AbstractsBusiness Management & Administration

A characterisation of Tasmanian wool quality and that of similar wool producing regions on the Australian mainland for the 1991/92 to 1996/97 seasons

by Kylie Jane Lance

Institution: University of Tasmania
Year: 2000
Keywords: Wool; Wool; Wool industry; Wool industry
Record ID: 1032342
Full text PDF: http://eprints.utas.edu.au/20488/1/whole_LanceKylieJane2001_thesis.pdf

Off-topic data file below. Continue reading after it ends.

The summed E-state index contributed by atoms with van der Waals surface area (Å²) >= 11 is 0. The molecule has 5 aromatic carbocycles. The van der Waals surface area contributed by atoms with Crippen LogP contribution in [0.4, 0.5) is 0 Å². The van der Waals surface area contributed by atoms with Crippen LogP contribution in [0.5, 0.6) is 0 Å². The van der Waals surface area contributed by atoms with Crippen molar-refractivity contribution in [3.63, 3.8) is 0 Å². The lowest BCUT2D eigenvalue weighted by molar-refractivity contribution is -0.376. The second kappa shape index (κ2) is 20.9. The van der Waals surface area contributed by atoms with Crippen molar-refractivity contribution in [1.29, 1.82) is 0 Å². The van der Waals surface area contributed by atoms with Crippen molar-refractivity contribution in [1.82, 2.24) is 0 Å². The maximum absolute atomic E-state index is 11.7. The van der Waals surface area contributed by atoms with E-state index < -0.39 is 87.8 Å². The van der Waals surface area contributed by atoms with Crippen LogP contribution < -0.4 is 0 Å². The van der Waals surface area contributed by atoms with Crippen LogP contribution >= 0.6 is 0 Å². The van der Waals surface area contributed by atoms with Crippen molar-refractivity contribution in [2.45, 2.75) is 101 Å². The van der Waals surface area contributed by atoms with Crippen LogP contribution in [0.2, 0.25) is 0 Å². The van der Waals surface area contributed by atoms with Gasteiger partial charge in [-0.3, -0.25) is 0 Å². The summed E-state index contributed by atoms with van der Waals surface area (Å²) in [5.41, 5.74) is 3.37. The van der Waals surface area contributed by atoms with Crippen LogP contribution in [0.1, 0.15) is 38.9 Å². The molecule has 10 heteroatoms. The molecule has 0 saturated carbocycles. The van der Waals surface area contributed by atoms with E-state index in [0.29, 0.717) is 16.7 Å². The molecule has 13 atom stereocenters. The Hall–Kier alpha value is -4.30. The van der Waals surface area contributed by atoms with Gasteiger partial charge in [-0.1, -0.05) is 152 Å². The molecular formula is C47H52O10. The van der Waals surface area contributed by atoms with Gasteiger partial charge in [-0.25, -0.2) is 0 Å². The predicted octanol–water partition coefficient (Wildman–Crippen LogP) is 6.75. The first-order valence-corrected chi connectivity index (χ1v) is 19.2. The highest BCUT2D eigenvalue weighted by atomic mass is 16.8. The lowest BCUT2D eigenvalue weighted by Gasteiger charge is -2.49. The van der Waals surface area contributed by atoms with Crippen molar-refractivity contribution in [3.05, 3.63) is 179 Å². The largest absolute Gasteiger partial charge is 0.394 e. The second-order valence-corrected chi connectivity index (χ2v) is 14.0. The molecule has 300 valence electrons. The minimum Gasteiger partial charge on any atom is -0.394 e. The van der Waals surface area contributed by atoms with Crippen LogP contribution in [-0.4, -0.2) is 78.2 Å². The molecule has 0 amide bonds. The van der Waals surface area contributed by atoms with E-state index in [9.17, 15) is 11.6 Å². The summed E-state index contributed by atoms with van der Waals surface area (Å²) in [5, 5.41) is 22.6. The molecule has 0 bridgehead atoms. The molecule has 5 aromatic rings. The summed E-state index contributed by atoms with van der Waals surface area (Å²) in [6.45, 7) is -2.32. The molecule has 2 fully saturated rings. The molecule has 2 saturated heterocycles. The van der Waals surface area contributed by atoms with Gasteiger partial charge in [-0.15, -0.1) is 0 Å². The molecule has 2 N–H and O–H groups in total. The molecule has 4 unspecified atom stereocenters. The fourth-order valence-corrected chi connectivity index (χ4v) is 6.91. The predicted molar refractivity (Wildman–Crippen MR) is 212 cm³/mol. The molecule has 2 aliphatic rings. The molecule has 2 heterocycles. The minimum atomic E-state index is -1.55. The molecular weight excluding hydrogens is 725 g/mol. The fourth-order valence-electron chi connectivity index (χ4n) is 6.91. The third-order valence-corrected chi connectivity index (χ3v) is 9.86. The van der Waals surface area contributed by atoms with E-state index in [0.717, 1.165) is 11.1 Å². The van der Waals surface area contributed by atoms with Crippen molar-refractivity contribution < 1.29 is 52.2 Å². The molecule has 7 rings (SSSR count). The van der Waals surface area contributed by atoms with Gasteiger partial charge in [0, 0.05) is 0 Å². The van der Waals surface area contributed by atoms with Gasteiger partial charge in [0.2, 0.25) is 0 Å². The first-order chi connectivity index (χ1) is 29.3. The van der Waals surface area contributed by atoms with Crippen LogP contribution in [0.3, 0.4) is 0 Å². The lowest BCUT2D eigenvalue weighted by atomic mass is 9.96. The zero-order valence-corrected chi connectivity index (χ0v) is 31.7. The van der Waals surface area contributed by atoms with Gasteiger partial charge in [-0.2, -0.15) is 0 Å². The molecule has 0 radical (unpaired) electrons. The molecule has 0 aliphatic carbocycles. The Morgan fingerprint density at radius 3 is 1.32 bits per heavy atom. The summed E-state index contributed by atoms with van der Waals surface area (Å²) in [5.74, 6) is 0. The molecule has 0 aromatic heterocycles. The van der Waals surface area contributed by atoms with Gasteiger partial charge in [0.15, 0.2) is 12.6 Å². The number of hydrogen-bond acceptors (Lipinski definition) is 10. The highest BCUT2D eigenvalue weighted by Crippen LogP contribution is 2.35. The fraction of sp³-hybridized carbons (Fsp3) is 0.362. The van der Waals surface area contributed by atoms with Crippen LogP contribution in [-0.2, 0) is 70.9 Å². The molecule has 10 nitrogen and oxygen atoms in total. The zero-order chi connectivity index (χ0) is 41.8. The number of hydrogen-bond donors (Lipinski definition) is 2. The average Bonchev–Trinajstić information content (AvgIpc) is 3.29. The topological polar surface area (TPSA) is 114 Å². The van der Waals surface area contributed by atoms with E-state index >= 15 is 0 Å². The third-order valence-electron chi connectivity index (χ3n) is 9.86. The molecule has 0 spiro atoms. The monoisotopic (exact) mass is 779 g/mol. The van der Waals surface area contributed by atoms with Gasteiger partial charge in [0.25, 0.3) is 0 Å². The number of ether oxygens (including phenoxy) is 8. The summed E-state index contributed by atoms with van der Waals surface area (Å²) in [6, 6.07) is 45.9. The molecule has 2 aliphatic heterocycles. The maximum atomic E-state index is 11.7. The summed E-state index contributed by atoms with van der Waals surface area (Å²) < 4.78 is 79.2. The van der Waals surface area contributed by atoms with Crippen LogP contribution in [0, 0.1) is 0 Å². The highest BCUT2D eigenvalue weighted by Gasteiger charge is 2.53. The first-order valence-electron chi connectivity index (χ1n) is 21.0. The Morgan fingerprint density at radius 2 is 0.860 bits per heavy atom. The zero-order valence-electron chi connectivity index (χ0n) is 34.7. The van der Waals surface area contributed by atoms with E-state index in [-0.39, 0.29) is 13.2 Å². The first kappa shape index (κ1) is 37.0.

Tasmania produces a small proportion, between 2-3% of Australia's wool. The wool produced has the reputation worldwide of producing a high quality fine product. There is however no supporting evidence or general characterisation of Tasmanian wool quality. It is thought that if the superiority of Tasmanian wool could be demonstrated that it could be used to optimise and develop markets for Tasmanian wool. The Tasmanian wool clip is not uniform but rather a highly variable product and this is expressed by the region of production, sheep breed and type, farming system, seasonal conditions and flock management. The interactions of these factors have resulted in considerable variation in the productivity of sheep between different regions. The characteristics of Tasmanian wool have been analysed using wool test results across the season's 1991/92 to 1996/97. The Tasmanian areas analysed incorporated the East Coast, Midlands and Flinders Island. The results of this characterisation showed that Tasmania's wool quality varies considerably between seasons and across the state. It also determined that: 1. Tasmania had high levels of staple strength faults across the state. 2. Colour fault levels were low except for the northern part of the state where the annual rainfall is high and influences the clean colour of the fleece. 3. Vegetable matter fault was at very low levels across the state and rarely reached above the 1.1% level in the fleece wool. The only significant type of vegetable matter present was seed/shive. Burrs and hardheads occurred at minuscule levels. Key competing areas, with Tasmania, in NSW and Victoria were selected and also characterised so to determine the advantages or benefits of Tasmanian wool. This characterisation also showed the high levels of variation between states and seasons. Upon comparing the levels and variation of the various faults across the three states, it indicated: a) Tasmania had the lowest levels of vegetable matter fault across the three states. b) Colour levels within the fleeces were influenced by the climatic conditions of the season and followed a seasonal pattern across the six seasons (1991/92 to 1996/97) within all states. Tasmania had the lowest levels of colour fault excluding the northern area of the state. c) Staple strength is the area of wool quality that is Tasmania's downfall when comparisons are made with NSW and Victoria. Tasmania has a higher occurrence of strength faults across the state than either NSW or Victorian areas. Although strength faults have been reduced within Tasmania across the six seasons it is still not uncommon for over 20% of fleeces to have a strength fault within any one season. However a number of areas within Tasmania have managed to reduce the occurrence of staple strength faults over the last six seasons. The key to improving strength across the state is to determine the combination of management practices that are producing sound wool. Identifying the growers that are producing sound wool and…